first_imgThe symbolism surrounding the Commonwealth Games never ends. Just five days before the official opening, portions of three key roads in the Capital collapsed, one sinkhole big enough to swallow a bus. The Delhi Government has spent Rs 650 crore on “widening, strengthening and resurfacing of roads” and so far,,The symbolism surrounding the Commonwealth Games never ends. Just five days before the official opening, portions of three key roads in the Capital collapsed, one sinkhole big enough to swallow a bus. The Delhi Government has spent Rs 650 crore on “widening, strengthening and resurfacing of roads” and so far, two dozen cave-ins have been reported from various parts of the city since July. It was yet another ominous portent for an event already mired in scandals and embarrassing failures.The last minute interventions at the highest levels of government seem to have salvaged some pride but it could not compensate for the damage to the country’s image and the growing sense of anger among residents of Delhi and the feeling that the Games were used as a cover-up for large scale loot. The true extent of that will only emerge after the event is over since the Central Vigilance Commission (CVC) inquiries and other audits on cost overruns, corruption and deliberate delays have been put on the backburner, again to save national pride.But the contours of what is potentially the biggest collective scam in modern India have already emerged. Such is the cynicism that SMS jokes doing the rounds refer to CWG boss Suresh Kalmadi as Chef de Commission. Kalmadi may not have put his hand in the till, as he declares often, but certainly there is enough evidence to show that the embarrassments and scandals have not ended. They may have just begun.It starts with the showpiece of the CWG, the Village. The basements in the Games Village towers are flooded because the builders, Emaar MGF, in league with the Delhi Development Authority (DDA), violated the original norms. Each tower was meant to have two levels of basement parking since the flats were to be sold after the Games. To increase the number of flats, the builders ensured that the final design had just one basement level. That’s not all.advertisementThe massive water seepage in the basement is because the foundation level is lower than that of the Yamuna River, just 150 metre away. The seepage has caused lifts and other electrical fittings to malfunction. Initially, the Games Village was to be built near Bawana, but it was shifted to the current location near the Yamuna at the insistence of Delhi Chief Minister Sheila Dikshit. It was a violation of the National Capital Region Plan that calls for decongestion of Delhi by focusing on development of satellite towns. The controversial project started on the PPP model with the DDA joining hands with Emaar MGF.A portion of Delhi’s Vikas Marg caves in after rains.Once construction was on in full swing, the latter claimed to have run out of funds and was bailed out by the DDA which bought 333 flats for Rs 766 crore last year. The real situation came to light only when the project was completed in June this year and the extra flats were discovered in areas originally meant for parking. DDA sources now say that Rs 250 crore, a part of the bailout amount, was diverted by Emaar MGF to other projects they were involved in. Delhi’s Lieutenant Governor Tejendra Khanna has now ordered an audit and quality report to ascertain how original rules were flouted by the builders and whether the DDA was in the know all along. At the intervention of Khanna, who is also its chairman, the DDA gave Emaar MGF a temporary completion certificate so that the Village could be used for the Games.The Scapegoat?: Suresh Kalmadi takes the flak but the blame extends far beyond his jurisdiction.”The lieutenant governor has ordered to keep the bank guarantee of the developer alive till the enquiry is complete,” says Ranjan Mukherjee, Khanna’s Officer on Special Duty for the CWG.Then there is the scandal surrounding the Rs 5-crore pedestrian overbridge at the Jawaharlal Nehru Stadium that collapsed last month and is now the most potent symbol of how most of the CWG projects were marred by huge cost over-runs, poor site management, delays and quality compromises. Remarking that the overbridge “collapsed like a pack of cards”, the Supreme Court slammed the Centre and Delhi government for “rampant corruption” in the Games “where the payments are made without work being done”.The bridge was being constructed under the supervision of Delhi Government’s Public Works Department (PWD). It was designed by Tandon Consultants Private Limited, based in Jangpura, Delhi, who were debarred for two years in July 2009 by the Delhi Metro following an accident where a cantilever arm gave in at Zamrudpur in south Delhi. An enquiry revealed “serious” deficiency in their design. The contractor was Chandigarh-based PR Infrastructures who were involved in another overbridge, construction of which has now been stopped. Another potential scam is the Rs 650-crore contract for upgrading streetlights across Delhi.advertisementAGENCIES THAT GOT YOU CWG 2010Commonwealth Games Federation (CGF): Owner of the Commonwealth GamesOrganising Committee (OC): Responsible for successful conduct of the GamesGovernment of IndiaMinistry of Youth Affairs and Sports: Nodal Ministry responsible for the Games Group of Ministers, chaired by Urban Development Minister: Responsible for top-level policy decisionsCommittee of Secretaries, chaired by Cabinet Secretary: Monitors implementation of policy decisionsGOVERNMENT OF NATIONAL CAPITAL TERRITORY OF DELHI (GNCTD)Lieutenant Governor: Responsible for security, law & order and DDA-related workChief Minister’s Committee: Responsible for infrastructure and other activities within GNCTDEmpowered Committee Chaired by chief secretary: Oversees projects executed by the GNCTD and its agenciesImplementing Agencies (For infrastructure and venue development)PARIMAL RAI, NDMC ChairmanCentral PWD, DDA, NDMC, MCD, GNCTD (PWD), Engineers India Ltd and RITES LtdK.S. MEHRA, MCD CommissionerA.K. NIGAM, DDA Vice-chairman  The project was to replace perfectly functional street lighting systems with a new one. The New Delhi Municipal Corporation (NDMC) floated a tender for the project, with an estimated cost of Rs 62 crore. Phillips Electronics India agreed to execute the project at Rs 34 crore, which indicated that the project budget was outlandish. That a scam was in the making was evidenced by the fact that MLA Karan Singh Tanwar, who is also a member of the NDMC, raised the issue and officially recorded his dissent.There have been allegations that NDMC Chairman Parimal Rai has been sheltering the chief engineer in charge of the project. The vigilance department of the NDMC diverted the issue by putting the blame for delays and cost over-runs on two assistant engineers, one of who has already retired. Later it was concluded that “there was no mala fide intention.”That will be under scrutiny when the Games are over and the full-scale investigation into the delays and sub-standard work begins. The technical wing of the CVC has inspected 16 Games-related projects which came under the Union Sports Ministry, Urban Development Ministry and the Delhi Government and made damaging revelations. Its report says that all the organisations executing works for the Games had used “inadmissible factors” to raise the budgeted costs citing “urgent/emergent circumstances”. Further, certain items, which were not part of the tender, were later incorporated in the contract at higher rates.There’s more. Of all the upgrades that greet Delhi citizens these days, the most common are the swanky new buses ordered to ferry athletes and CWG officials. The Delhi government spent Rs 1,800 crore to augment the existing fleet with 2,276 extra buses and spent another Rs 900 crore to construct bus depots to house them.The combined expenditure is three times the cost of constructing the main Jawaharlal Nehru Stadium. This translates into an average cost of Rs 80 lakh per bus. What has raised eyebrows in official circles is that a state-of-the-art Volvo luxury ac bus is available in India for Rs 40 lakh, exactly half of what the Dikshit Government paid.advertisementThere have been numerous other instances highlighted by the media but nothing illustrates official apathy and lack of priorities more than the fact that even while the scandals and embarrassments were piling up with venues unfinished and shoddy workmanship, the highest official body responsible for the Games, the Group of Ministers under Urban Development Minister, Jaipal Reddy, in their last two meetings on September 6 and 16, discussed just two issues: the opening and closing ceremonies. With that sort of priority, it’s no wonder that the CWG has become a symbol of India’s backwardness rather than a showpiece for India Rising.last_img read more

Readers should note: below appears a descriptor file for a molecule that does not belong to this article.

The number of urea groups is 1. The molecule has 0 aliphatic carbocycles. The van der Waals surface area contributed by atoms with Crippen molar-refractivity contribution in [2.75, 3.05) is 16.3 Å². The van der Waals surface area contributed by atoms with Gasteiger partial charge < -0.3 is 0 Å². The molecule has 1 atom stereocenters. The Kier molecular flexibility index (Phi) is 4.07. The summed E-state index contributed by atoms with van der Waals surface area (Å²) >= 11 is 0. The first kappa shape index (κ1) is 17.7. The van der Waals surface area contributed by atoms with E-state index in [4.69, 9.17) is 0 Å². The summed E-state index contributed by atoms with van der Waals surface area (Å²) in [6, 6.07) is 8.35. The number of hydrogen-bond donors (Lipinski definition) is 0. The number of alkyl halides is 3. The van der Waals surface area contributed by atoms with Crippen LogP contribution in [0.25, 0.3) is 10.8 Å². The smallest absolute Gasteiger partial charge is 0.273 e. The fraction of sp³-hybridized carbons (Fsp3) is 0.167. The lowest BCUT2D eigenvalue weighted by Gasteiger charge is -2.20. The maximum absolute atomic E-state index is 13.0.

In the Twilight zone: H.M. Naqvi on Karachi